What do you picture when I say the word “scientist”? I picture a middle-aged woman, with towers of dusty books on her desk, occasionally peering through a microscope. I picture an old, balding man with grey hair and a glass of whiskey. Or, the infamous image of Einstein sticking his tongue out–all of which scream “eccentric genius”. I believed all this until I became a scientist–there was nothing eccentric or genius about me. So, why is it that we picture scientists to be mythical brilliant creatures?
The scientific endeavour, despite the central role it plays in human development and well-being, is ironically far-removed from the human experience. The products of academia–such as scientific papers–are difficult even for the educated to understand. Not to mention the fact that academics don’t exactly have a reputation for being warm, fuzzy, and approachable. It’s a both sad and funny truth–that life as we know it wouldn’t exist without science, yet so many people don’t really understand it.
I work in the field of marine conservation, where without understanding the science behind conservation practices, we might as well stay home. However, marine ecology, and hence the principles of ocean conservation, are woefully misunderstood, especially in India.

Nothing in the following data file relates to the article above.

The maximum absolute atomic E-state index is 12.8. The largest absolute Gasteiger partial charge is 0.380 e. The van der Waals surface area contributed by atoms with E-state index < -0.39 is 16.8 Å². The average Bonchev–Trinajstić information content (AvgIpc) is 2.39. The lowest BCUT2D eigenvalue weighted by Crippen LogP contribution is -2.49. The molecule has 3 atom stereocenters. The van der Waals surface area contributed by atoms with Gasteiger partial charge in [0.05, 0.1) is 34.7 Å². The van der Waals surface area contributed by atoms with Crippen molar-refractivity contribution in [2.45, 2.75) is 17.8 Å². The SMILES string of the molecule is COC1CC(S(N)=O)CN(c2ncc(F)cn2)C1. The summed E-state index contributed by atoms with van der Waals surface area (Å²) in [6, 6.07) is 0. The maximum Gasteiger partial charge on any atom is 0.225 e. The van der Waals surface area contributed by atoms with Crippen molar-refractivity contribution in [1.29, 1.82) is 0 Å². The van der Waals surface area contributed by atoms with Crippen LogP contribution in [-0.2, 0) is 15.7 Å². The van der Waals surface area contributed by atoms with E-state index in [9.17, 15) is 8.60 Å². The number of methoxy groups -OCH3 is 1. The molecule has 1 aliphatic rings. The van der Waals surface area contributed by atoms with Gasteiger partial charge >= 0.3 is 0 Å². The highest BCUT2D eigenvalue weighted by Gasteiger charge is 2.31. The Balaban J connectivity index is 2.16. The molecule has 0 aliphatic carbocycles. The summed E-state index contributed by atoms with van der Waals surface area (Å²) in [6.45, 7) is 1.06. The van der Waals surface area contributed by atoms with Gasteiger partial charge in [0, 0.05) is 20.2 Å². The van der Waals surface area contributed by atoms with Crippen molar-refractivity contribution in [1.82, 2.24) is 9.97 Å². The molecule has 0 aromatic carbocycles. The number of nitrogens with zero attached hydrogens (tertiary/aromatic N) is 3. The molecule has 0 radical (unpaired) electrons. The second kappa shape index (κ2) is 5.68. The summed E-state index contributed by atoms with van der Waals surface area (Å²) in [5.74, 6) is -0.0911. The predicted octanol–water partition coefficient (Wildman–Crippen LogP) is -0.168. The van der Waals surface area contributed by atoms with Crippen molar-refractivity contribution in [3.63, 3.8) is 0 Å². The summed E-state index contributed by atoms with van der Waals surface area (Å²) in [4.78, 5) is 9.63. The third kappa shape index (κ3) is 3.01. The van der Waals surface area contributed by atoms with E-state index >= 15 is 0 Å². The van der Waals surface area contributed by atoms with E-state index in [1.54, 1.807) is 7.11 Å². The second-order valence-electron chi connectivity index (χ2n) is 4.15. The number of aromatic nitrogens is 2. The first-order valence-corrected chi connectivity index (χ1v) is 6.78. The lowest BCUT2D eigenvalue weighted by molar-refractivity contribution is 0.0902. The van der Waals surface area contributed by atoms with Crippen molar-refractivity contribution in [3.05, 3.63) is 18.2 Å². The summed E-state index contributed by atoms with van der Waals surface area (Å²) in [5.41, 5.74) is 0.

Consider this: we have a coastline of over 7,000 kilometres, but most of our waters remain largely unexplored by science. The fact that marine surveys often require expensive gear and training in skills such as SCUBA diving, makes the assessment of marine health even harder.
At the same time, India is also home to a growing tourism industry, with adventure sports being taken up by more Indians every year. With the rise in Indians who have a disposable income, there has been a steady rise in India’s diving industry too. “Over the last decade or so, Diving in India has become more accessible to a larger audience and many are venturing into the ocean to get their first taste of what the experience of diving is all about,” says Siddharth Saini, General Manager, Scuba Schools International – India. “This in turn leads to an increased number of certifications being awarded and newer divers being introduced into our fledgling scuba diving eco-system in India.”